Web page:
Carry on up The Side to the railway bridge. Take the cobbled road to the left and follow it up to St. Nichols’ Cathedral.
Religious Newcastle again, and something of a tranquil relief after the relentless march of industry and commerce. There has been a chapel here for over 900 years, protected by the nearby castle keep, though most of this building dates from the 13th and 14th centuries.
St Nichols' Cathedral - a sacred building that escaped the effects of industrialisation. © Roland Hancock
Two things drew me to this building, first its bizarre (though they say beautiful) Lantern Tower, snaking out from the spire since 1448. Second, I liked its small, contemplative feel. This is by no means a large or impressive structure, unlike those around it.
Newcastle’s industrial forefathers tore down almost every other building to make way for better, more efficient ones, and yet the little cathedral with its strange spire was left quite alone. Even to the hardest of industrial heads, sacred ground is sacred ground.
From the cathedral turn right onto Neville Street, then the second left onto Grey Street, carry on up to Earl Grey’s Monument.
Not Nelson, but Grey - also highly esteemed. © Roland Hancock
Grey Street was voted Britain’s finest by the public recently, and it’s easy to see why. The whole thing was built to a plan by Victorian patriarchs Robert Grainger and John Dobson in the 1830’s, as part of their grand redevelopment of Newcastle’s city centre. The roadway is wide and airy, and the buildings have a classical revivalist uniformity, best seen in the Theatre Royal.
The neo-classical Theatre Royal imposes its presence. © Roland Hancock
The street is named after Earl Grey, Prime Minister in 1830 and author of the Reform Bill, giving power to the people since 1832. It is his statue that rises 134 ft from the ground at the top of Grey Street, master of all he surveys.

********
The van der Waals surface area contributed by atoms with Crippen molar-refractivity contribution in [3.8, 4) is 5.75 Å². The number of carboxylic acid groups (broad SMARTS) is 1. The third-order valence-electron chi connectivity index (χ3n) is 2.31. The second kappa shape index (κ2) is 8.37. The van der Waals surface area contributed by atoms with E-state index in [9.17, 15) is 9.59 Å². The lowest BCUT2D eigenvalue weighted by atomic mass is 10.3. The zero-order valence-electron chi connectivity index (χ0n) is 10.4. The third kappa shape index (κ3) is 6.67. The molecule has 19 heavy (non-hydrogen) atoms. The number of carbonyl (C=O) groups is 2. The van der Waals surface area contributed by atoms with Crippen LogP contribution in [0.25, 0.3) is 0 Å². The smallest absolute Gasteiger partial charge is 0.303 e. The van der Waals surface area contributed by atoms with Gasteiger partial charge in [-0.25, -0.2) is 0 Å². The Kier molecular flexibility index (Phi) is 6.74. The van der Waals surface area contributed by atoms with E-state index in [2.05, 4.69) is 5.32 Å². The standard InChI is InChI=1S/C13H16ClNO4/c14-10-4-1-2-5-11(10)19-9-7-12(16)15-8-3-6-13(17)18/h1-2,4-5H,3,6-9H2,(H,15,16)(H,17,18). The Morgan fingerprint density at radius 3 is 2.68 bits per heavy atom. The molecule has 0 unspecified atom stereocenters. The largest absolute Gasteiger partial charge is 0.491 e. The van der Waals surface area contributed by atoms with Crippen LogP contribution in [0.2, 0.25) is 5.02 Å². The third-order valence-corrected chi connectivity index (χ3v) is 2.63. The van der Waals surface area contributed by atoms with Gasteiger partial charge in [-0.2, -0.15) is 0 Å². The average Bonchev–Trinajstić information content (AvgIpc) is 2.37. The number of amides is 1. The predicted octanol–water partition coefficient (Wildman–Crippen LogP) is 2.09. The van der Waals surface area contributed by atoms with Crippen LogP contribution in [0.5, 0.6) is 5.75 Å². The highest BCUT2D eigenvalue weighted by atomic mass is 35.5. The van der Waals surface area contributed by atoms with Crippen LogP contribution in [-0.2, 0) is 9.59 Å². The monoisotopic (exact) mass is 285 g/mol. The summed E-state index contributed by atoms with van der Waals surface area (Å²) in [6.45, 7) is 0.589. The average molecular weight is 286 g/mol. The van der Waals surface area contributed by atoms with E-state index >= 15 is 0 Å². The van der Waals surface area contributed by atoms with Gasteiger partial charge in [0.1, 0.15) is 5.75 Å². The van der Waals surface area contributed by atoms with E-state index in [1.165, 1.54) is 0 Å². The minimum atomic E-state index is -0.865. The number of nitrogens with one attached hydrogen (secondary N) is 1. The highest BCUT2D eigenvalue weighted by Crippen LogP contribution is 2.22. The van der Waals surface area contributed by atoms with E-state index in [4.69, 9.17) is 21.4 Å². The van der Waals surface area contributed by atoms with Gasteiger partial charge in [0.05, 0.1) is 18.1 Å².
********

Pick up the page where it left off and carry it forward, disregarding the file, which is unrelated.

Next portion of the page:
From the monument turn right, and follow signs all the way to the Laing Gallery.
This building, a purpose built art gallery celebrating its centenary this year, was donated to the people of Newcastle by wine merchant Alexander Laing. Today it houses some fine modern exhibitions, as well as a permanent gallery of local artists like the 1930s Ashington Group, which drew much of its inspiration from the city’s working classes.
There's no shortage of culture in this city. The Laing Gallery has been providing a space for art for 100 years. © Roland Hancock
Outside the Laing turn left at the road and carry on along here to the Tyne Bridge. Once on the bridge take the lift down to the Quayside.
Back on the river and back in the city’s historical commercial heart. From the medieval age until commerce went into decline in the 1950’s this stretch of land was home and work to a disparate bunch of labourers, craftsmen, merchants, ship owners and builders - anyone and everyone who could make their living from the river. It was from warehouses here that goods made their way around the world, exporting and importing and empire’s worth every day.
The view from Millenium Bridge, with the futuristic Sage Music Centre visible on the left bank. © Roland Hancock
Now the Quayside is home to hotels, cafes and bars, and some of the city’s best public art projects, including the impressive Millennium Bridge, built in 2000 to celebrate and augment the city’s revival. It’s the only bridge in the world designed to open up like an eyelid, and clears the same height as the Tyne Bridge when open, at least once a day most days.
The North's eye - the Millenium Bridge, with the Baltic on the far side © Roland Hancock
Cross the bridge to the last stop on our tour of Newcastle, the best building yet, The Baltic Centre for Contemporary Art.
This colossal 3000-sq metre art space was converted from an old flourmill owned by Hovis in 2002. The original mill was opened in 1950 and converted after lying derelict for 12 years. Architect Dominic Williams won a competition to redesign the space, which incorporates five floors of constantly changing exhibitions, a cinema, lecture rooms, viewing galleries, and Newcastle and Gateshead’s most exclusive restaurant right at the top.
More art on the inspirational Tyne - The Baltic © Roland Hancock
I’ve spent many afternoons sauntering around this place, trying to figure out some of the exhibitions by obscure Scandinavian artists they insist on putting on here. And where do I always end up? The viewing gallery, six floors up, looking down on the most majestic, dramatic, detailed and beautiful sight in the entire place – Newcastle and Gateshead - two cities on the Tyne.